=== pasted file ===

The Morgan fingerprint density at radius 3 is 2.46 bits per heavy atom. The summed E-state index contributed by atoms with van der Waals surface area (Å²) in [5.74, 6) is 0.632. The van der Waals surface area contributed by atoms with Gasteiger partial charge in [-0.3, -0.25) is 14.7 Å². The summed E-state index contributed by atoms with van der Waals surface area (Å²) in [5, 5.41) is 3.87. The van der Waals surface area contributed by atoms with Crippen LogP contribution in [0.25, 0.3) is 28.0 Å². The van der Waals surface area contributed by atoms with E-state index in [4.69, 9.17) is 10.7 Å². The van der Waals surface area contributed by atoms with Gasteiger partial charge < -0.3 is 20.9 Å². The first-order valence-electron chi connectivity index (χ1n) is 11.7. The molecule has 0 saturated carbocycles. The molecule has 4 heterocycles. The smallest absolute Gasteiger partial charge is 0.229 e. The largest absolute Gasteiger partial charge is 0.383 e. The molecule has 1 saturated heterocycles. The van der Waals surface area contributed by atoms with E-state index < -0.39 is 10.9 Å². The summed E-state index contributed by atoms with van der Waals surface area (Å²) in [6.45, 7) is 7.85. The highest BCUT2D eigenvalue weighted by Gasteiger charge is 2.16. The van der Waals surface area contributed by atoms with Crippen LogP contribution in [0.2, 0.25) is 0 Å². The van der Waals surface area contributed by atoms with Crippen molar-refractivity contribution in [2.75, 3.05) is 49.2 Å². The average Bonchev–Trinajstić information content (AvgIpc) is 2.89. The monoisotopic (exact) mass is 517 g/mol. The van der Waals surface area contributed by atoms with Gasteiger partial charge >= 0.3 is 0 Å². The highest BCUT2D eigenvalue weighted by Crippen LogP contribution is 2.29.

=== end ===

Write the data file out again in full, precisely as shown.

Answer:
The Morgan fingerprint density at radius 3 is 2.46 bits per heavy atom. The summed E-state index contributed by atoms with van der Waals surface area (Å²) in [5.74, 6) is 0.632. The van der Waals surface area contributed by atoms with Gasteiger partial charge in [-0.3, -0.25) is 14.7 Å². The summed E-state index contributed by atoms with van der Waals surface area (Å²) in [5, 5.41) is 3.87. The van der Waals surface area contributed by atoms with Crippen LogP contribution in [0.25, 0.3) is 28.0 Å². The van der Waals surface area contributed by atoms with E-state index in [4.69, 9.17) is 10.7 Å². The van der Waals surface area contributed by atoms with Gasteiger partial charge < -0.3 is 20.9 Å². The first-order valence-electron chi connectivity index (χ1n) is 11.7. The molecule has 0 saturated carbocycles. The molecule has 4 heterocycles. The smallest absolute Gasteiger partial charge is 0.229 e. The largest absolute Gasteiger partial charge is 0.383 e. The molecule has 1 saturated heterocycles. The van der Waals surface area contributed by atoms with E-state index < -0.39 is 10.9 Å². The summed E-state index contributed by atoms with van der Waals surface area (Å²) in [6.45, 7) is 7.85. The highest BCUT2D eigenvalue weighted by Gasteiger charge is 2.16. The van der Waals surface area contributed by atoms with Crippen LogP contribution in [0.2, 0.25) is 0 Å². The van der Waals surface area contributed by atoms with Crippen molar-refractivity contribution in [2.75, 3.05) is 49.2 Å². The average Bonchev–Trinajstić information content (AvgIpc) is 2.89. The monoisotopic (exact) mass is 517 g/mol. The van der Waals surface area contributed by atoms with Gasteiger partial charge >= 0.3 is 0 Å². The highest BCUT2D eigenvalue weighted by Crippen LogP contribution is 2.29.